[3 August 2011]
For a couple of dudes who most likely don’t spend many of their waking hours without a cold beer or something to smoke nearby, brothers Jake and Jamin Orrall have pretty good heads for business. The bros, sons of Nashville song doctor Robert Ellis Orrall, founded Infinity Cat Recordings while they were still in high school and have been not-so-quietly self-releasing music under the JEFF the Brotherhood moniker for nearly a decade. With Jamin behind the drum kit and Jake singing and strangling a three-string guitar, the brothers’ early recordings were packed with punked up psychedelic jams, many of which stretched past the ten-minute mark. For their latest album, the boldly titled We Are the Champions, the Orralls have set the bong aside long enough to ink a distribution deal with Warner Music Group in hopes of taking the Brotherhood out of their garage and into ours.
Initially We Are the Champions sounds like business as usual. “Hey Friend” opens the album with a blast of air horn followed by a minute and a half of lumbering drums and bluesy shredding. Halfway through the song the drums unexpectedly cut out and Jake steps to the mic to sing, “I’ve been thinking about your mom / You can tell me if it’s really wrong”. By the time the drums strike up again, JEFF the Brotherhood doesn’t sound like a garage band anymore. It sounds like Weezer.
If the Orralls were fans of golden-era Weezer before Champions, I’m thinking they aren’t anymore. Not if they read their own press, anyway. Unfortunately it’s simply not possible to hear a ridiculously catchy track like “Bummer”, with its chugging beat, self-deprecating lyrics, and “whoa-oh-whoa"s and not begrudgingly think of Rivers Cuomo. The hook-heavy songs that stray the farthest from the original Brotherhood blueprint, while likely to turn off the diehard fans, are what finally set the band apart from your average garage rock duo. On the organ-laced ballad “Endless Fire”, the Brotherhood master gorgeous harmonies like some sort of garbage-heap version of the Beatles. Elsewhere, the bouncy “Diamond Way” channels early ‘80s Cure before exploding into the sort of ferocious chorus that will have Dinosaur Jr. fans nodding in approval.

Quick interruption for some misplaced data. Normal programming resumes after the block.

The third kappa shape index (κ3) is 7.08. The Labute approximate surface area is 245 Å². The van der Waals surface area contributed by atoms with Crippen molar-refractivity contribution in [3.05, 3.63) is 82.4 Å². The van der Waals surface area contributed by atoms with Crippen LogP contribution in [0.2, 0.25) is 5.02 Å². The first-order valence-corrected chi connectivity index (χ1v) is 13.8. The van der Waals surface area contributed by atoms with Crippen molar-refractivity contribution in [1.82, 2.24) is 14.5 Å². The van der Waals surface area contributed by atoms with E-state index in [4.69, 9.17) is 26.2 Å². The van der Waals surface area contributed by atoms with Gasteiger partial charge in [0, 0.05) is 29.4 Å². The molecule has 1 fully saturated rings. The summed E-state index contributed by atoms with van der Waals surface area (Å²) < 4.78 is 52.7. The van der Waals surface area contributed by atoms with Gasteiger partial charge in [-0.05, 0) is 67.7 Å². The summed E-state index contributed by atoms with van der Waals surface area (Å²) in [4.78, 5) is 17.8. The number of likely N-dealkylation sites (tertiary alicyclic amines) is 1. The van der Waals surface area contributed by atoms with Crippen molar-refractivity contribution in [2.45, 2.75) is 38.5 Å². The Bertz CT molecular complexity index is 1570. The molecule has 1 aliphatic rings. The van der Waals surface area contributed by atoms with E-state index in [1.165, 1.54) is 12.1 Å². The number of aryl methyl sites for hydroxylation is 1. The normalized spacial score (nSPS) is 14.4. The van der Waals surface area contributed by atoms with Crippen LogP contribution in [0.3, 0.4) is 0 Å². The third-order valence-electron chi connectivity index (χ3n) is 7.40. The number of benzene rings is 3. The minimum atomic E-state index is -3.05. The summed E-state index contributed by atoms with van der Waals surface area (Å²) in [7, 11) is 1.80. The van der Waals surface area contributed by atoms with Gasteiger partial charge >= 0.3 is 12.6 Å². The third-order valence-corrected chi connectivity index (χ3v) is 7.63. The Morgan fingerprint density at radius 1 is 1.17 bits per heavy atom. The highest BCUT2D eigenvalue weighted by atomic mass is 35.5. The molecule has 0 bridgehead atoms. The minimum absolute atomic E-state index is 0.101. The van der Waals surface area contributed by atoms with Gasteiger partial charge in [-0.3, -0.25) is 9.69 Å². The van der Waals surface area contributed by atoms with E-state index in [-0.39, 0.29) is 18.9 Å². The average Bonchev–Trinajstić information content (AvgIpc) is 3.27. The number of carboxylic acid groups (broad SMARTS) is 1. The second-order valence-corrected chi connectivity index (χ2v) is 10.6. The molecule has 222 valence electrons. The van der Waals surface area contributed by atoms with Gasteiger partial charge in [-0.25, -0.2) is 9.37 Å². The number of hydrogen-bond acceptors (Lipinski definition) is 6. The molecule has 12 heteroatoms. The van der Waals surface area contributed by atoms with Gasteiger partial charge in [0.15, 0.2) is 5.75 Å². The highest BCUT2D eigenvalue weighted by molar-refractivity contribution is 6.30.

It’s not like the brothers have completely abandoned their off-the-cuff approach now that they’re flirting with a major label. They’re still perfectly content hitting the record button and blasting out deliciously disposable punk songs about going out, drinking too much, not wanting to go out, and not wanting to drink too much. Oh, and girls, of course. The album is full of blazing, breakneck songs like “Shredder” and “Mellow Out”, which take care of business in three minutes or less. It’s easy to compare some of these tracks to the Ramones, as Jake’s voice often sounds eerily similar to Joey Ramone’s cracked croon. This Brotherhood has a far more diverse palate, however, frequently expanding beyond the guitar-and-drum setup. The brothers always keep us (and themselves) entertained, adding questionably played sitar to the rumbling “Wastoid Girl” and bringing “Cool Out” to a hilariously unexpected heavy metal climax. Only the trippy Eastern music experiment “Health and Strength” and the plodding stoner jam “Ripper” fail to impress.
Maturity might be a dirty word to the Orralls, but on We Are the Champions they appear to be facing up to the fact that you can’t stay in the garage forever. While their DIY ethic is still firmly intact, they’ve started to evolve gracefully into pop craftsmen. A Brotherhood rock opera might still be a few years off, but a fast and furious album like We Are the Champions every couple of years should be more than enough to keep the fires blazing.